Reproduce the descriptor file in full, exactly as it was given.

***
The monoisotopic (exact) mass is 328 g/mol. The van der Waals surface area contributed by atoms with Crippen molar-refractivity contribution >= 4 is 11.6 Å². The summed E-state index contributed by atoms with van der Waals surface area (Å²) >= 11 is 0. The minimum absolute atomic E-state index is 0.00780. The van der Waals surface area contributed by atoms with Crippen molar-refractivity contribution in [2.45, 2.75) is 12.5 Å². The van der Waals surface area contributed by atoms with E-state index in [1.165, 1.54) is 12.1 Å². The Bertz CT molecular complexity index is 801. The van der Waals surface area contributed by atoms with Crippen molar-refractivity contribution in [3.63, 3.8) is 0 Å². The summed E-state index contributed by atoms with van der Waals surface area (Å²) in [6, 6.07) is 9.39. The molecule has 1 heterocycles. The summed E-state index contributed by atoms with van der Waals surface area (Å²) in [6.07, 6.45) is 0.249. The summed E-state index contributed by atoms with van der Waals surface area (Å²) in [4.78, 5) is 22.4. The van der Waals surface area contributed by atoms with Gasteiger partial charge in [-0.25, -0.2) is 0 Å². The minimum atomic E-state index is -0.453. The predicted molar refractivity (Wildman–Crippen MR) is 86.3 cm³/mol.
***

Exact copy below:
The monoisotopic (exact) mass is 328 g/mol. The van der Waals surface area contributed by atoms with Crippen molar-refractivity contribution >= 4 is 11.6 Å². The summed E-state index contributed by atoms with van der Waals surface area (Å²) >= 11 is 0. The minimum absolute atomic E-state index is 0.00780. The van der Waals surface area contributed by atoms with Crippen molar-refractivity contribution in [2.45, 2.75) is 12.5 Å². The van der Waals surface area contributed by atoms with E-state index in [1.165, 1.54) is 12.1 Å². The Bertz CT molecular complexity index is 801. The van der Waals surface area contributed by atoms with Crippen molar-refractivity contribution in [3.63, 3.8) is 0 Å². The summed E-state index contributed by atoms with van der Waals surface area (Å²) in [6, 6.07) is 9.39. The molecule has 1 heterocycles. The summed E-state index contributed by atoms with van der Waals surface area (Å²) in [6.07, 6.45) is 0.249. The summed E-state index contributed by atoms with van der Waals surface area (Å²) in [4.78, 5) is 22.4. The van der Waals surface area contributed by atoms with Gasteiger partial charge in [-0.25, -0.2) is 0 Å². The minimum atomic E-state index is -0.453. The predicted molar refractivity (Wildman–Crippen MR) is 86.3 cm³/mol.